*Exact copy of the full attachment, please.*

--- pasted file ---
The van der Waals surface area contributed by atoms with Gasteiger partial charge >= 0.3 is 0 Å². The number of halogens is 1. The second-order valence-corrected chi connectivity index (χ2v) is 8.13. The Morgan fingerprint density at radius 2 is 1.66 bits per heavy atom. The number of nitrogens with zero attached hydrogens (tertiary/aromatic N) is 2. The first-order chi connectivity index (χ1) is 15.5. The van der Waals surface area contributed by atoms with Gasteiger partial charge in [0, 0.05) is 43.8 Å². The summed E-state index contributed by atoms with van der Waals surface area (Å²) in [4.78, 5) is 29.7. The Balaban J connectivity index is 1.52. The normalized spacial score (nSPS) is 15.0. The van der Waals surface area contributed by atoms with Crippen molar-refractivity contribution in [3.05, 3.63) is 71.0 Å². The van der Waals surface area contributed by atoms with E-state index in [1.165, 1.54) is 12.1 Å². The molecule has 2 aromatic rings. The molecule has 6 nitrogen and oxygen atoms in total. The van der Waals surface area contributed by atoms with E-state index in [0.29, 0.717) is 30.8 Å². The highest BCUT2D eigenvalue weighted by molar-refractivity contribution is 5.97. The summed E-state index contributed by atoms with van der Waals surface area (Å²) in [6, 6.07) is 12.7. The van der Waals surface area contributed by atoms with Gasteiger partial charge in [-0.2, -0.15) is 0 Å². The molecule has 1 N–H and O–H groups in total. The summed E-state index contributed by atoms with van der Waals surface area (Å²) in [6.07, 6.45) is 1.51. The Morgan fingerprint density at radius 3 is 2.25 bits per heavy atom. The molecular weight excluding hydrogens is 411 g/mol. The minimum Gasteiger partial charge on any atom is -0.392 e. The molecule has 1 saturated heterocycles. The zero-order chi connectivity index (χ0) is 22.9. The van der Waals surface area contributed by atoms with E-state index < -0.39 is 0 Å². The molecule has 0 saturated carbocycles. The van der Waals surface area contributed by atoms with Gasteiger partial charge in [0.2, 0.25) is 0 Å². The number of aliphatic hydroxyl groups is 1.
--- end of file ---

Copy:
The van der Waals surface area contributed by atoms with Gasteiger partial charge >= 0.3 is 0 Å². The number of halogens is 1. The second-order valence-corrected chi connectivity index (χ2v) is 8.13. The Morgan fingerprint density at radius 2 is 1.66 bits per heavy atom. The number of nitrogens with zero attached hydrogens (tertiary/aromatic N) is 2. The first-order chi connectivity index (χ1) is 15.5. The van der Waals surface area contributed by atoms with Gasteiger partial charge in [0, 0.05) is 43.8 Å². The summed E-state index contributed by atoms with van der Waals surface area (Å²) in [4.78, 5) is 29.7. The Balaban J connectivity index is 1.52. The normalized spacial score (nSPS) is 15.0. The van der Waals surface area contributed by atoms with Crippen molar-refractivity contribution in [3.05, 3.63) is 71.0 Å². The van der Waals surface area contributed by atoms with E-state index in [1.165, 1.54) is 12.1 Å². The molecule has 2 aromatic rings. The molecule has 6 nitrogen and oxygen atoms in total. The van der Waals surface area contributed by atoms with E-state index in [0.29, 0.717) is 30.8 Å². The highest BCUT2D eigenvalue weighted by molar-refractivity contribution is 5.97. The summed E-state index contributed by atoms with van der Waals surface area (Å²) in [6, 6.07) is 12.7. The van der Waals surface area contributed by atoms with Gasteiger partial charge in [-0.2, -0.15) is 0 Å². The molecule has 1 N–H and O–H groups in total. The summed E-state index contributed by atoms with van der Waals surface area (Å²) in [6.07, 6.45) is 1.51. The Morgan fingerprint density at radius 3 is 2.25 bits per heavy atom. The molecular weight excluding hydrogens is 411 g/mol. The minimum Gasteiger partial charge on any atom is -0.392 e. The molecule has 1 saturated heterocycles. The zero-order chi connectivity index (χ0) is 22.9. The van der Waals surface area contributed by atoms with E-state index < -0.39 is 0 Å². The molecule has 0 saturated carbocycles. The van der Waals surface area contributed by atoms with Gasteiger partial charge in [0.2, 0.25) is 0 Å². The number of aliphatic hydroxyl groups is 1.